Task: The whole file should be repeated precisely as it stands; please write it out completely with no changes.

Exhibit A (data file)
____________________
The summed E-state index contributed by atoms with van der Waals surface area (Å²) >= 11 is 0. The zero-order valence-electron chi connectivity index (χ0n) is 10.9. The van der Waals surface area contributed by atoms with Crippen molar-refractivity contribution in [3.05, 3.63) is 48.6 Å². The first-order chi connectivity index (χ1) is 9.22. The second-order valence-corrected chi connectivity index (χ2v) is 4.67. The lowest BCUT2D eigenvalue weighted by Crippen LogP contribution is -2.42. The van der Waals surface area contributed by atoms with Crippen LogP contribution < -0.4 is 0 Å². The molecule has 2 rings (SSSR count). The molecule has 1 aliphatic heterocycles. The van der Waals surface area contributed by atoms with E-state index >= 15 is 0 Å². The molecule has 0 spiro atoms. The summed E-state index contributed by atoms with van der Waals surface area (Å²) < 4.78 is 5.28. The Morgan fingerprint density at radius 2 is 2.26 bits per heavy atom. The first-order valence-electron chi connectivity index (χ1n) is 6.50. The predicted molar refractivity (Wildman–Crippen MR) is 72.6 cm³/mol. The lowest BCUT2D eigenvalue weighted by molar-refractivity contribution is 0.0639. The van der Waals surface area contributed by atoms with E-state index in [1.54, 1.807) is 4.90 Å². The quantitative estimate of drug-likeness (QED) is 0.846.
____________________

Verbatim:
The summed E-state index contributed by atoms with van der Waals surface area (Å²) >= 11 is 0. The zero-order valence-electron chi connectivity index (χ0n) is 10.9. The van der Waals surface area contributed by atoms with Crippen molar-refractivity contribution in [3.05, 3.63) is 48.6 Å². The first-order chi connectivity index (χ1) is 9.22. The second-order valence-corrected chi connectivity index (χ2v) is 4.67. The lowest BCUT2D eigenvalue weighted by Crippen LogP contribution is -2.42. The van der Waals surface area contributed by atoms with Crippen LogP contribution < -0.4 is 0 Å². The molecule has 2 rings (SSSR count). The molecule has 1 aliphatic heterocycles. The van der Waals surface area contributed by atoms with E-state index >= 15 is 0 Å². The molecule has 0 spiro atoms. The summed E-state index contributed by atoms with van der Waals surface area (Å²) < 4.78 is 5.28. The Morgan fingerprint density at radius 2 is 2.26 bits per heavy atom. The first-order valence-electron chi connectivity index (χ1n) is 6.50. The predicted molar refractivity (Wildman–Crippen MR) is 72.6 cm³/mol. The lowest BCUT2D eigenvalue weighted by molar-refractivity contribution is 0.0639. The van der Waals surface area contributed by atoms with E-state index in [1.54, 1.807) is 4.90 Å². The quantitative estimate of drug-likeness (QED) is 0.846.